9
How would quantum computing break modern cryptography?
0
How do compilers adapt to different hardware?
18
Does breast size affect risk of breast cancer?
5
Do snakes have saliva glands?
12 The_Neath Not entirely sure on the details as it’s been a few years since my chem degree but an abbreviated explanation goes as follows: The first topic to introduce is how temperature affects the motions of molecules. Molecules are in constant motion, except at absolute zero (0K or -273 celcius) and that motion increases with temperature. So as molecules are heated up, they begin to move faster and faster; they acquire more kinetic energy, which is why materials expand when heated. Conversely, as the temperature is lowered, the motion of these molecules becomes sluggish. Water consists of two hydrogen molecules bonded to an oxygen molecule. Oxygen is more electronegative (electron attracting) than hydrogen and so pulls the hydrogen’s electrons away from them. This results in the hydrogens having a very slight positive charge, and the oxygen having a slight negative charge, creating a dipole. As we know, like charges repel whilst unlike charges attract and so, when to or more water molecules are brought into close proximity, they will reorient themselvelves so that the opposite ends of dipoles are facing each other. Think of two bar magnets: if you place them close to each other, they’ll naturally orient themselves so that the North Pole of one magnet lines up with the South Pole of the other. The same thing happens with H20, but with an electric dipole as opposed to a magnetic one. We call the force of attraction ‘hydrogen bonding’. For water, it turns out that these hydrogen bonds have an optimal distance of 1.5 to 2.5 Angstroms (1 Angstrom is one ten billionth of a metre). As a result, in scenarios where hydrogen bonding is do,infant water molecules will naturally an intermolecular distance of 1.5-2.5 A So, to summarise we have the thermal motion of water, and an attractive force due to hydrogen bonding. At temps above 4 degrees, thermal motion is diominant and the molecules ‘ignore’, to a greater or lesser extent, hydrogen bonding. As the temperature drops, this thermal motion becomes more sluggish, and the molecules can begin to pack more closely together. This increases the density until the temperature drops to4 degrees. Below this point, hydrogen bonding forces become significant and start to ‘coerce’ adjacent molecules into adopting that optimal distance of 1.5-2.5 A. This spacing is on average greater than the spacing between water molecules at 4 degrees and hence the molecules ‘spread out’ over a greater distance. More spread out molecules = lower density. Hope this goes some way to answering your question.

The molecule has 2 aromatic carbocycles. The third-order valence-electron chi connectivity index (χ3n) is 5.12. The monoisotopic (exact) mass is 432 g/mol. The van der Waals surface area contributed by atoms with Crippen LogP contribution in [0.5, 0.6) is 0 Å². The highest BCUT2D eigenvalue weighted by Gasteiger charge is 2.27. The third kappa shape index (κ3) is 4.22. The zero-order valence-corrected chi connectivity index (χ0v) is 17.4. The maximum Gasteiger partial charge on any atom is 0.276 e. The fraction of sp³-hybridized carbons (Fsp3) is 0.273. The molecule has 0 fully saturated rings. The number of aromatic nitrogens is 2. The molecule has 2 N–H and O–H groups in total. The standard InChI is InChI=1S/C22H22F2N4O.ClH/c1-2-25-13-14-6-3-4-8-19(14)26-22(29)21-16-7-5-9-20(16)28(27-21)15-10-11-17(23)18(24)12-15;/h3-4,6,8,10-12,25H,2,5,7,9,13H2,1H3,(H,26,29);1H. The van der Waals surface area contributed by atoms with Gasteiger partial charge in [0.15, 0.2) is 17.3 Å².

10 0 The_Neath Not entirely sure on the details as it’s been a few years since my chem degree but an abbreviated explanation goes as follows: The first topic to introduce is how temperature affects the motions of molecules. Molecules are in constant motion, except at absolute zero (0K or -273 celcius) and that motion increases with temperature. So as molecules are heated up, they begin to move faster and faster; they acquire more kinetic energy, which is why materials expand when heated. Conversely, as the temperature is lowered, the motion of these molecules becomes sluggish. Water consists of two hydrogen molecules bonded to an oxygen molecule. Oxygen is more electronegative (electron attracting) than hydrogen and so pulls the hydrogen’s electrons away from them. This results in the hydrogens having a very slight positive charge, and the oxygen having a slight negative charge, creating a dipole. As we know, like charges repel whilst unlike charges attract and so, when to or more water molecules are brought into close proximity, they will reorient themselvelves so that the opposite ends of dipoles are facing each other. Think of two bar magnets: if you place them close to each other, they’ll naturally orient themselves so that the North Pole of one magnet lines up with the South Pole of the other. The same thing happens with H20, but with an electric dipole as opposed to a magnetic one. We call the force of attraction ‘hydrogen bonding’. For water, it turns out that these hydrogen bonds have an optimal distance of 1.5 to 2.5 Angstroms (1 Angstrom is one ten billionth of a metre). As a result, in scenarios where hydrogen bonding is do,infant water molecules will naturally an intermolecular distance of 1.5-2.5 A So, to summarise we have the thermal motion of water, and an attractive force due to hydrogen bonding. At temps above 4 degrees, thermal motion is diominant and the molecules ‘ignore’, to a greater or lesser extent, hydrogen bonding. As the temperature drops, this thermal motion becomes more sluggish, and the molecules can begin to pack more closely together. This increases the density until the temperature drops to4 degrees. Below this point, hydrogen bonding forces become significant and start to ‘coerce’ adjacent molecules into adopting that optimal distance of 1.5-2.5 A. This spacing is on average greater than the spacing between water molecules at 4 degrees and hence the molecules ‘spread out’ over a greater distance. More spread out molecules = lower density. Hope this goes some way to answering your question.